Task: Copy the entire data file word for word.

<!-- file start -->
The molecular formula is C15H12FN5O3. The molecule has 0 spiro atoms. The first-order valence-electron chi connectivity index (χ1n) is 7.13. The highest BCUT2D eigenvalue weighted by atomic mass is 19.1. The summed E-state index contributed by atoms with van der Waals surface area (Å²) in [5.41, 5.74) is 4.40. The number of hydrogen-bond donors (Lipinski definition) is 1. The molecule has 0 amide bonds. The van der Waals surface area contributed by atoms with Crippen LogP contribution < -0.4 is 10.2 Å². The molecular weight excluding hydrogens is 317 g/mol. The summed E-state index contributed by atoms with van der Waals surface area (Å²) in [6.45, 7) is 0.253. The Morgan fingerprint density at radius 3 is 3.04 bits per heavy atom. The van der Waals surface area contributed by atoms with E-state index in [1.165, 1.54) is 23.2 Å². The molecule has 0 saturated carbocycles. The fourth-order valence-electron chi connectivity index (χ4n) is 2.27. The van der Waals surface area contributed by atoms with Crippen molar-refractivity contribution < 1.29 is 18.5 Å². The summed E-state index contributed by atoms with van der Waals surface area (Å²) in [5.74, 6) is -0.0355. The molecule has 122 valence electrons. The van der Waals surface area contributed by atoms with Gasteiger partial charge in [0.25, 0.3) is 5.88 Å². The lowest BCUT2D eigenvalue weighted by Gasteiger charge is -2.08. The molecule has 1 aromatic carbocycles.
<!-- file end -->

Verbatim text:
The molecular formula is C15H12FN5O3. The molecule has 0 spiro atoms. The first-order valence-electron chi connectivity index (χ1n) is 7.13. The highest BCUT2D eigenvalue weighted by atomic mass is 19.1. The summed E-state index contributed by atoms with van der Waals surface area (Å²) in [5.41, 5.74) is 4.40. The number of hydrogen-bond donors (Lipinski definition) is 1. The molecule has 0 amide bonds. The van der Waals surface area contributed by atoms with Crippen LogP contribution < -0.4 is 10.2 Å². The molecular weight excluding hydrogens is 317 g/mol. The summed E-state index contributed by atoms with van der Waals surface area (Å²) in [6.45, 7) is 0.253. The Morgan fingerprint density at radius 3 is 3.04 bits per heavy atom. The van der Waals surface area contributed by atoms with E-state index in [1.165, 1.54) is 23.2 Å². The molecule has 0 saturated carbocycles. The fourth-order valence-electron chi connectivity index (χ4n) is 2.27. The van der Waals surface area contributed by atoms with Crippen molar-refractivity contribution < 1.29 is 18.5 Å². The summed E-state index contributed by atoms with van der Waals surface area (Å²) in [5.74, 6) is -0.0355. The molecule has 122 valence electrons. The van der Waals surface area contributed by atoms with Gasteiger partial charge in [0.25, 0.3) is 5.88 Å². The lowest BCUT2D eigenvalue weighted by Gasteiger charge is -2.08. The molecule has 1 aromatic carbocycles.